Pavilion Poetry


April 27th, 2020

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'So much fire comes to life in snapshots on these pages ... The images are electrifying. Something marvellous occurs: a domestic scene becomes “a blow to the head / enough to knock the earth from its orbit.” I love this book.'
Ilya Kaminsky
'Martha Sprackland's poems are virtuosic in their timing, texture, and detailed evocation. From poems of the hospital to poems of the shore, this is a fierce and fresh debut that rings with courage and intelligence. Citadel will seize you by the heart and lead you into deep and resonant territories, and when you return you will find yourself changed, strange to yourself, and wondrously enriched.'Fiona Benson
'[Citadel] is keenly responsive to questions of place and displacement... Sprackland’s painterly visions linger long in the memory.'
Aingeal Clare, The Guardian

Reviews for previous work

'Sprackland’s words pierce through the mundanity of the everyday, creating intense emotional landscapes [...] With Milk Tooth, Sprackland continues to establish herself as one of Britain’s finest young poets.'
Robert Greer, The London Magazine

'Sprackland refreshes the domestic and mundane in poems which are outwardly calm, but lit from within to reveal unusual visionary angles.'
Eric Gregory Award Judges 2014

'Martha Sprackland is already a formidable technician. The sonnet is moved through quatrains and and a kind of terza rima, and there is deft and adept free verse. The result is a calm, taut surface to the poems which belies the heightened, sometimes gothic nature of the subject matter.'
Ian Pople, The Manchester Review

'[A] commanding teller of the strange stories of others . . . Sprackland's best poems have the power of an irresistible tide.'
Alison Brackenbury, PN Review

'[V]iolence or (in this case) "terrible dynamism" is figured with a tender precision . . . Sprackland forces a wonderful fascination upon her readers.'
Edwina Attlee, The Poetry Review

Shortlisted for Forward Prize for Best First Collection 2020
Poetry Book of the Month - The Telegraph May 2020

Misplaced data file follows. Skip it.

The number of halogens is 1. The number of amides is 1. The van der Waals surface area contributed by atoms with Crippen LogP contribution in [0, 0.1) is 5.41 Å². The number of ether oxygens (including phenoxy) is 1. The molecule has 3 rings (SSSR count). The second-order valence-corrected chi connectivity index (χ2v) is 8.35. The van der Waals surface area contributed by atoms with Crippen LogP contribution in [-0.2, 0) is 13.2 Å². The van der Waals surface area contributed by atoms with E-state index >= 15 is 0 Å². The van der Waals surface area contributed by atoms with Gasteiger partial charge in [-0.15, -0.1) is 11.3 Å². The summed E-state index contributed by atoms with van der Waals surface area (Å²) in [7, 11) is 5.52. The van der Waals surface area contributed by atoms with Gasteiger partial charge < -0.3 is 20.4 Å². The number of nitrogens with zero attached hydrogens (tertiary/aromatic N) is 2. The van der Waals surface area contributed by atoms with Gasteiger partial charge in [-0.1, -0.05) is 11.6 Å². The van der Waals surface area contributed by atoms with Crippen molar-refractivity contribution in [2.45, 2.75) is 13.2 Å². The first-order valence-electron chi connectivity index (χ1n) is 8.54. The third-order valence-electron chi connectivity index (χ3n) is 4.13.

Juana of Castile (commonly referred to as Juana la Loca – Joanna the Mad) was a sixteenth-century Queen of Spain, daughter of the instigators of the Inquisition. Conspired against, betrayed, imprisoned and usurped by her father, husband and son in turn, she lived much of her life confined at Tordesillas, and left almost nothing by way of a written record. The poems in Citadel are written by a composite ‘I’ – part Reformation-era monarch, part twenty-first century poet – brought together by a rupture in time as the result of ambiguous, traumatic events in the lives of two women separated by almost five hundred years. Across the distance between central Spain and the northwest coast of England these powerful, unsettling poems echo and double back, threading together the remembered places of childhood, the touchstones of pain, and the dreamscapes of an anxious, interior world. Symbolic objects – the cord, the telephone, eggs, a flashing blue light – make obsessive return, communication becoming increasingly difficult as the storm moves in over the sea. Citadel is a daring and luminous debut.

'Citadel – despite its surface of smooth, confident lyricism – is a very strange book... Even the strangest descriptions have a rightness about them: “The bright/ metallic snip like a speckled thrush tapping/ a snail against a stone” is how Sprackland hears the sound of a man clipping his fingernails. How could anyone resist that?'
Tristram Fane Saunders, The Telegraph

Author Information

Martha Sprackland is a writer and editor from Merseyside, now living between London and Madrid. She was co-founder and poetry editor of Cake magazine, was assistant poetry editor for Faber, and is one of the founding editors of multilingual arts magazine La Errante. She is the editor of independent press Offord Road Books. In 2018 she joined Poetry London as associate editor, and in 2019 became poetry editor. She teaches for the Poetry School. Martha's debut pamphlet, Glass As Broken Glass, was published by Rack Press in 2017; a second, Milk Tooth, was published by Rough Trade Books in 2018. This is her first collection.

Table of Contents

Table of Contents
Section TitlePagePrice
Poached Eggs on Toast9
Beautiful Game10
A Room in London11
A Blow to the Head12
Green Beach13
Scarlet Pimpernel15
The Velvet Trail17
They Admit Each Other to the Inquisitor18
God of Larks and Buntings21
Other People’s Furniture22
Go Away and Then Come Back25
For Letting Them into the Building26
The Work27
An Interruption During Dinner28
Vitrine of Tektites and Fulgurites29
Pimientos de Padrón32
Cocido Madrileño33
Hunterian Triptych35
Endovéllico's Hour37
Sports Metaphor38
'The Perfect Wife'42
Still Life Moving45
Dappled Things47
Juana and Martha in Therapy48
An Entertainment of Broken Letrillas for Juana at Seventy, Incarcerated at Tordesillas49
Confession, in Anticipation of an Orthognathic Surgery50
Project for Scissors, Paper and an Egg51